Online Introductory Math
In response to the growing concerns about the quality, cost, and price of higher education, institutional leaders have been actively experimenting with a variety of strategies over the past decade to achieve both quality and efficiency in core academic functions of their institutions. These efforts vary by focus, size, and scope, but the common threads include collaborative activities within and outside of institutions with an emphasis on de-siloing of institutions and functional areas to support innovative approaches to teaching and learning.
Examples of such efforts include supporting system-wide curation and adoption of Open Educational Resources (OERs) in programs and courses to increase access, affordability, and achievement for students; expanding the scope of consortial activities to engage in deeper collaborations focused on developing shared digital educational systems and learning materials to reduce overall institutional development costs and promote student access and success; partnering with businesses to leverage private capital to make infrastructure, program additions, and improvements to offer programs to students at an affordable rate; and reconfiguring curricular approaches and faculty roles to improve student learning, reduce tuition, and shorten students’ time to degree. While these efforts have potential both on the quality and efficiency side, they also require a high level of coordination and a significant shift in structures and models in which institutions have long been operating. Successfully implementing any of these strategies will require trust among the participants and the recognition that going it alone may not be a sustainable approach going forward. As the higher education industry remains under stress, it’s imperative that institutions develop capacities to continually develop and implement these strategies to provide quality education at an affordable rate to students.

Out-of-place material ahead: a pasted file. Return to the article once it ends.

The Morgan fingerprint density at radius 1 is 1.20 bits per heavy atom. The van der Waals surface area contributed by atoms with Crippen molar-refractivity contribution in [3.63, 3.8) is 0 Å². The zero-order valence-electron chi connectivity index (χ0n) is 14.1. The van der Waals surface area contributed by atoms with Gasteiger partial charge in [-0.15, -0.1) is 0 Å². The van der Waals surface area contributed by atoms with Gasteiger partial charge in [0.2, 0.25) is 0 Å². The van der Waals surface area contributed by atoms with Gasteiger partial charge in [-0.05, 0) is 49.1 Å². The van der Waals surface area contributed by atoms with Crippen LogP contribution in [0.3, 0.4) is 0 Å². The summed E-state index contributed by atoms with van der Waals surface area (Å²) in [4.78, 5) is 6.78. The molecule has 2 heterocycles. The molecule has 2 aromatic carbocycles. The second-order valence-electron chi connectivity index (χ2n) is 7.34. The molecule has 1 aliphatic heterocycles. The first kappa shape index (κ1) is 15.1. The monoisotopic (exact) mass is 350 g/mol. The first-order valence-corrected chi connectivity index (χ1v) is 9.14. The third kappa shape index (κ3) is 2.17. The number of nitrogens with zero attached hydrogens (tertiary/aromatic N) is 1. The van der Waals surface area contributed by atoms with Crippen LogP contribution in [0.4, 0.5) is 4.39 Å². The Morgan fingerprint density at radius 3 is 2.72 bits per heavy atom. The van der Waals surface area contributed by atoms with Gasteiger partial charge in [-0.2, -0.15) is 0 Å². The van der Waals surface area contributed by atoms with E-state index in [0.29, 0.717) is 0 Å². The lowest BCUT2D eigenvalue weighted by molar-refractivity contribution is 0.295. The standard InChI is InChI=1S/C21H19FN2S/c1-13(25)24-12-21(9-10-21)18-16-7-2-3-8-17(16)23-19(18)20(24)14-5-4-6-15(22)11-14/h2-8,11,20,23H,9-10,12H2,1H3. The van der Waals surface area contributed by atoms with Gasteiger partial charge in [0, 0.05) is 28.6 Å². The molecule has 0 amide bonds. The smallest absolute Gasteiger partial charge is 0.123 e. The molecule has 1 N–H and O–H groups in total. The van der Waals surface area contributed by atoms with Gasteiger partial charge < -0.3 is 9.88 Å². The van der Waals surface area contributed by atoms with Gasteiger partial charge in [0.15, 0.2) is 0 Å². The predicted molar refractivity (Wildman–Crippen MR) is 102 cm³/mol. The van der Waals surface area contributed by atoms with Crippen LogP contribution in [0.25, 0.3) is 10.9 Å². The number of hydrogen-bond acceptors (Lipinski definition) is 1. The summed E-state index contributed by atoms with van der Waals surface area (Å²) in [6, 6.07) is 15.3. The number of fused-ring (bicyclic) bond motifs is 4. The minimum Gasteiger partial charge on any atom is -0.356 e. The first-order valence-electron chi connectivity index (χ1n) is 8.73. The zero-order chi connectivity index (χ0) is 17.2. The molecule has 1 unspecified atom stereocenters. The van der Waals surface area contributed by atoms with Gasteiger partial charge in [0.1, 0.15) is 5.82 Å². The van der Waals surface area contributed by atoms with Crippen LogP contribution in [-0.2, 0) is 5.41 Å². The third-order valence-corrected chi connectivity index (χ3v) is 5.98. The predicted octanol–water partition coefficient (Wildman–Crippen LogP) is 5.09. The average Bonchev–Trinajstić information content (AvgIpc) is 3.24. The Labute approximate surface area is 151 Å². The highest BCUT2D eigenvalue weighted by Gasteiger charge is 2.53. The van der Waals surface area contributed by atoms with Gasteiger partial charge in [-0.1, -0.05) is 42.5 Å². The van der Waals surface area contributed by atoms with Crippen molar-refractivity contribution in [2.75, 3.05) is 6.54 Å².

In the following section, we highlight three promising strategies for achieving quality and efficiency in online introductory math instruction at the department or institutional level. It’s important to note that these strategies, though presented separately, are not mutually exclusive; there are various ways in which these strategies can intersect and interact in the real world. Each institution must find and tailor its own approach in line with its broader integrated strategy that best meets their visions and goals. Making smart decisions will depend on strong leadership and collaborations at all levels that are adaptive to the evolving circumstances of their idiosyncratic institutional context and the equally evolving higher education landscape.
- For example, see Maryland Open Source Textbook Initiative, http://www.oer-maryland.org/. ↑
- For example, see Unizin, https://unizin.org/. ↑
- For example, see Georgia Tech’s Online Master’s Program in Computer Science, https://omscs.gatech.edu/. ↑
- For example, see Western Governors University’s competency-based educational model, https://www.wgu.edu/about/competency-based-education.html. ↑